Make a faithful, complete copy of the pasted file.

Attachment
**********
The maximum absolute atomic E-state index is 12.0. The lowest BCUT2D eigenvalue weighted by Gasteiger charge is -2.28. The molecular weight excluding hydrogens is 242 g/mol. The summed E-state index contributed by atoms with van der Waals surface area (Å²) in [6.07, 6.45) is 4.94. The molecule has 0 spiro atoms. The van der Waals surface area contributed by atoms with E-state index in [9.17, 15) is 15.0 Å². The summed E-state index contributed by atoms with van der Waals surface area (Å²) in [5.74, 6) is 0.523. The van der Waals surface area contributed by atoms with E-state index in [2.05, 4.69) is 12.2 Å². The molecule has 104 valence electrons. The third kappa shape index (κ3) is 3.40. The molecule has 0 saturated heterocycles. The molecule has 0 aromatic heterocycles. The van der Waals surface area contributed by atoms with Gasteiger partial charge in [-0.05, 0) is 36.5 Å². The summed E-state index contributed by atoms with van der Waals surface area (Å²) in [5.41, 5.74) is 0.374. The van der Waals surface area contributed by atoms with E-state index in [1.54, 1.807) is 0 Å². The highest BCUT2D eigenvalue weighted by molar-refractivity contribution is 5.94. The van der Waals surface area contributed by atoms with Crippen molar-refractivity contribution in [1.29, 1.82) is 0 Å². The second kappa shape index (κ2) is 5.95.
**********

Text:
The maximum absolute atomic E-state index is 12.0. The lowest BCUT2D eigenvalue weighted by Gasteiger charge is -2.28. The molecular weight excluding hydrogens is 242 g/mol. The summed E-state index contributed by atoms with van der Waals surface area (Å²) in [6.07, 6.45) is 4.94. The molecule has 0 spiro atoms. The van der Waals surface area contributed by atoms with E-state index in [9.17, 15) is 15.0 Å². The summed E-state index contributed by atoms with van der Waals surface area (Å²) in [5.74, 6) is 0.523. The van der Waals surface area contributed by atoms with E-state index in [2.05, 4.69) is 12.2 Å². The molecule has 104 valence electrons. The third kappa shape index (κ3) is 3.40. The molecule has 0 saturated heterocycles. The molecule has 0 aromatic heterocycles. The van der Waals surface area contributed by atoms with Gasteiger partial charge in [-0.05, 0) is 36.5 Å². The summed E-state index contributed by atoms with van der Waals surface area (Å²) in [5.41, 5.74) is 0.374. The van der Waals surface area contributed by atoms with E-state index in [1.54, 1.807) is 0 Å². The highest BCUT2D eigenvalue weighted by molar-refractivity contribution is 5.94. The van der Waals surface area contributed by atoms with Crippen molar-refractivity contribution in [1.29, 1.82) is 0 Å². The second kappa shape index (κ2) is 5.95.